It could be that medicinal marijuana doesn’t require THC as an active ingredient – and indeed, its psychoactive side effects might be counter-productive.  Scientists find that prospect attractive but recreational users are aghast at the prospect that “getting high” and “getting well” might be viewed as two contrasting – perhaps even mutually exclusive — options.

That could slow the current momentum toward legalization, they fear.

Within the scientific community, including the American Ophthalmology Association, there is still widespread skepticism about the use of pot to treat glaucoma

“[A]lthough marijuana can lower the eye pressure, recommending this drug in any form for the treatment of glaucoma at present does not make sense given its side effects and short duration of action, coupled with a lack of evidence that its use alters the course of glaucoma,” writes Dr. Henry D. Jampel, Odd Fellows Professor of Ophthalmology at the Wilmer Eye Institute at Johns Hopkins, and a practicing glaucoma specialist.

Other specialists have gone further, warning that the use of cannabis to treat glaucoma could end up reducing the blood flow to the optic nerve, thus canceling out the presumed benefits of lowered intraocular pressure.

And what about relying on those other cannabinoids (known collectively as CBD) instead?  Here, too, there is evidence that CBD could be counter-productive.

One study has shown that CBD actually increases intraocular pressure, which means it would make a patient’s glaucoma worse, not better.

Ultimately, for a real scientific breakthrough to occur, researchers need to conduct large scale clinical trials with human subjects.  But it could take years for those clinical trials to get underway, let alone be completed.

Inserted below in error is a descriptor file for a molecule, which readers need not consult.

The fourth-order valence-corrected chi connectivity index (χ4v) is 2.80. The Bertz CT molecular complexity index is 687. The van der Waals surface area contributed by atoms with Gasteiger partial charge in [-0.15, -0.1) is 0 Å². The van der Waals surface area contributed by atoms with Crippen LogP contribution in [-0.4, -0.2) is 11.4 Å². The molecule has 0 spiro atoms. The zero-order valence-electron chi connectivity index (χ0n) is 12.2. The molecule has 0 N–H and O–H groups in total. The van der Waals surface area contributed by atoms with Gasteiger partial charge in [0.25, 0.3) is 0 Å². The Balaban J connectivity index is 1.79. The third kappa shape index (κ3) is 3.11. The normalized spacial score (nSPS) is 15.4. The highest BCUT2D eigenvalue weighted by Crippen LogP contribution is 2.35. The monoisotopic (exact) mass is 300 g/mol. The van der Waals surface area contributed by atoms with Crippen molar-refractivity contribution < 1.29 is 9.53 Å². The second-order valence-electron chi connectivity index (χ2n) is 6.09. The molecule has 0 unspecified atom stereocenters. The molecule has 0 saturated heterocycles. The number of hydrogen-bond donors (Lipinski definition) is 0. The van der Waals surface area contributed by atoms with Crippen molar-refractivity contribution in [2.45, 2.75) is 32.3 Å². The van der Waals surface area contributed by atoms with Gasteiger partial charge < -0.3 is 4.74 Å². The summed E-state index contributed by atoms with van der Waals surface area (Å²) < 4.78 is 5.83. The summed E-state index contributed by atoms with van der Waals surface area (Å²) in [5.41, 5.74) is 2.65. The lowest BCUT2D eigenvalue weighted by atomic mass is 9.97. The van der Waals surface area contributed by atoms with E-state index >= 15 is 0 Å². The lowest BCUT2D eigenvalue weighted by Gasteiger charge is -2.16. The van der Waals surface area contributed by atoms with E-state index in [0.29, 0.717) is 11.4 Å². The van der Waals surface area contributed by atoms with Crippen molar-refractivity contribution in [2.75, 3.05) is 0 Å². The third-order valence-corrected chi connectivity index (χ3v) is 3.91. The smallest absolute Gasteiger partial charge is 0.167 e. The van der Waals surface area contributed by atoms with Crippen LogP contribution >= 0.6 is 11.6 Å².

And those trials are not likely to happen as long as Donald Trump is president.  The White House reversed the Obama administration’s last-minute efforts to loosen restrictions on marijuana research as part of a broader crackdown on the legalization movement.

Pot in some form or another may well have some genuine healing potential.   Given the accumulating anecdotal evidence in its favor – with relatively minor conditions like nausea and anxiety at least — it would be unscientific to dismiss this possibility out of hand.

But judging from the case of glaucoma, there is far too much hype – and far too little science – to make a solid case for promoting marijuana medical research as a top public health priority.

So don’t expect to find those “miracle” THC eye-drops on your local pharmacist’s shelf anytime soon.

 

About Author

Stewart L

Stewart L

Stewart Lawrence is a trained sociologist and political scientist and a regular columnist for the Washington Times and the Federalist. He is also a former feature contributor to Inside Philanthropy, Counterpunch and the Huffington Post. In 2012 and 2016, he covered the US presidential election campaign for the conservative news magazine Daily Caller. His work has also appeared in the Los Angeles Times, Christian Science Monitor and Washington Post. He is currently working on a book about the politics of US immigration policy.